Let’s talk about tax

Tax seminars with only white male speakers are not unheard of. In my experience, this is usually not by malicious intent, but more because of habit (inviting the people in your own circle) and unawareness of the drawbacks of such manels. I have the feeling that especially the more internationally oriented part of the private tax sector is aware of this issue and tries to avoid organising manels, but that awareness might be less in the public sector, which includes universities. This might also have to do with differences in generations. It seems that younger women and men are more aware of the importance of diversity for obtaining the best results.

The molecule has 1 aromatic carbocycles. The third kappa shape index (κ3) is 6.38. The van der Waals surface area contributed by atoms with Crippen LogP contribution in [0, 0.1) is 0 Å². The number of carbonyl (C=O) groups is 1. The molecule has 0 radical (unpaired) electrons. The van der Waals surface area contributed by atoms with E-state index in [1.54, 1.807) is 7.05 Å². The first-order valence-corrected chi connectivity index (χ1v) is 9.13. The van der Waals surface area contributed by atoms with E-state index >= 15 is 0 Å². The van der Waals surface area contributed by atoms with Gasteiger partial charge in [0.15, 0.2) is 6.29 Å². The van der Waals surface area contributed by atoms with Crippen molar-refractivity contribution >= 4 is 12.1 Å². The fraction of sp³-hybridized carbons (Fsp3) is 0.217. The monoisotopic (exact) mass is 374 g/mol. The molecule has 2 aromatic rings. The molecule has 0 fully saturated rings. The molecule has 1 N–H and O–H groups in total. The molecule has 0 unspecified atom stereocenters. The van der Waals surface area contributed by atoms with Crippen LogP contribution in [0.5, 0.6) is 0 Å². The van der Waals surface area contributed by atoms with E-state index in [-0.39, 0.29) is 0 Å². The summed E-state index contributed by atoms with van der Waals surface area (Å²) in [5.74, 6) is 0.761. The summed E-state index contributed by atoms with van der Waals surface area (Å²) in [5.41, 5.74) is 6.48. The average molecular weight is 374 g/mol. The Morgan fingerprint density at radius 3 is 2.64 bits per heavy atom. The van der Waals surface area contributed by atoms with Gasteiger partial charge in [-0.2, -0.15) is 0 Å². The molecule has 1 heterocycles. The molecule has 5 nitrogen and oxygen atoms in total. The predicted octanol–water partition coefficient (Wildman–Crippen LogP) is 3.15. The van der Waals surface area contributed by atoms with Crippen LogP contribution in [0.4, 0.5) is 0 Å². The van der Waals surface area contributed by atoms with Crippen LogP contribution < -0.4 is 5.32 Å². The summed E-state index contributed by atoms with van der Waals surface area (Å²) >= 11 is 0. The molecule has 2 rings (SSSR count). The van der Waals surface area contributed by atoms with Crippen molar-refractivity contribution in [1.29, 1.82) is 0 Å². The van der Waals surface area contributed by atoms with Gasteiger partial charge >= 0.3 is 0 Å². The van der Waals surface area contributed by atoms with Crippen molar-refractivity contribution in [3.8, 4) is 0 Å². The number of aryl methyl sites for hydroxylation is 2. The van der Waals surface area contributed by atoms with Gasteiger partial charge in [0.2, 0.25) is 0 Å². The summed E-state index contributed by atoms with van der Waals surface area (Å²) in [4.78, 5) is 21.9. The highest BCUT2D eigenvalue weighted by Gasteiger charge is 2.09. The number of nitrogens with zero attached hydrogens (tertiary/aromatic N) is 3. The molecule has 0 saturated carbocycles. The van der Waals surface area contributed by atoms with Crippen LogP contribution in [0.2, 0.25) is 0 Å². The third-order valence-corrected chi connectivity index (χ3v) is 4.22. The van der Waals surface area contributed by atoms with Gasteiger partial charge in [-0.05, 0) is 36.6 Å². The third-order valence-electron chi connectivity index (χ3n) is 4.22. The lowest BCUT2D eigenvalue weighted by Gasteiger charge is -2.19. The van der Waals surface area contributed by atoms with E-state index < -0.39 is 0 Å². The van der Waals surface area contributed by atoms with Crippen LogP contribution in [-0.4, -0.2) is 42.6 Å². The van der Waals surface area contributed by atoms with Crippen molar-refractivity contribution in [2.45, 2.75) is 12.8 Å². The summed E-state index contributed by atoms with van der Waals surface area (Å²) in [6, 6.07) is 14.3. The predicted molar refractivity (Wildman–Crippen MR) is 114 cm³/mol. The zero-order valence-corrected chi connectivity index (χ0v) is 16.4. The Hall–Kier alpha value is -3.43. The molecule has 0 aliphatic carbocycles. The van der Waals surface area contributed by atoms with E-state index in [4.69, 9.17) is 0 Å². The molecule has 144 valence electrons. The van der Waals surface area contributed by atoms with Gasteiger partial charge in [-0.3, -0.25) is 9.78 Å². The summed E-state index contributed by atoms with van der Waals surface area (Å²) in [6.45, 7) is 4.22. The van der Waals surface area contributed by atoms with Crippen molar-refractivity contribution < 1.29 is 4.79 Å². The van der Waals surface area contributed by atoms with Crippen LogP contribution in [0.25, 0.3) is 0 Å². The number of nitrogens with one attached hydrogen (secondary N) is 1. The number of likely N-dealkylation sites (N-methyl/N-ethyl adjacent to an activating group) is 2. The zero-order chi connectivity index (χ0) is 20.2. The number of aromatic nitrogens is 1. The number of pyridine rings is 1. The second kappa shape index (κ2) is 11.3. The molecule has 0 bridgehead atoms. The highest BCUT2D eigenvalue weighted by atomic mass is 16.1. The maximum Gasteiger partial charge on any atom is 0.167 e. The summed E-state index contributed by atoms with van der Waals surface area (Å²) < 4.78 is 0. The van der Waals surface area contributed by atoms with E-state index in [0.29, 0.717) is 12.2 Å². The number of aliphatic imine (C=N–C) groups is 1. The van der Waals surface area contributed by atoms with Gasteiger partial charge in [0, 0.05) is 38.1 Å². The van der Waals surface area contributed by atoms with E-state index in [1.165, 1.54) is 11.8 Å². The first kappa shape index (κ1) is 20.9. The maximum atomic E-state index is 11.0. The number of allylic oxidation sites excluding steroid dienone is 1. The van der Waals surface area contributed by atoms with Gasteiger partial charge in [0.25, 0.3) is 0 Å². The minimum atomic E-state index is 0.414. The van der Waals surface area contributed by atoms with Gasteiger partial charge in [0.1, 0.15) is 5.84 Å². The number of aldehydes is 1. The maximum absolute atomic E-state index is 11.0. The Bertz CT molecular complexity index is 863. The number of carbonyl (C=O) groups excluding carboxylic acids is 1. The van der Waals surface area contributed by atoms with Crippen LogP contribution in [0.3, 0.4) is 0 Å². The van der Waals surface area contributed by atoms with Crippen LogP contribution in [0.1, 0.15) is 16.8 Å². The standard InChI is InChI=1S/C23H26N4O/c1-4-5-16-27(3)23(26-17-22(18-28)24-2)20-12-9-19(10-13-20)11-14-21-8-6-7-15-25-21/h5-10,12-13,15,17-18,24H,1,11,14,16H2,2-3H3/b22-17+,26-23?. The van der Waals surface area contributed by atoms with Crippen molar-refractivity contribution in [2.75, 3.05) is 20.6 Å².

As manels are still not uncommon in my own country, the Netherlands, I tried to raise awareness in the way that suits me best: by writing an article about it. International colleagues pointed out to me that manels are not just an issue in Dutch tax seminars. For that reason, this guest blog does not only want to raise the awareness of the international tax world, but also provide tips to help making tax manels extinct species in the near future.

What can we do about it?

The elimination of manels is a joint responsibility of conference organisers, speakers, providers of financial and human resources, and women. Therefore, I give some simple tips for each of these groups. These suggestions are not very original, but they are effective.

Organizers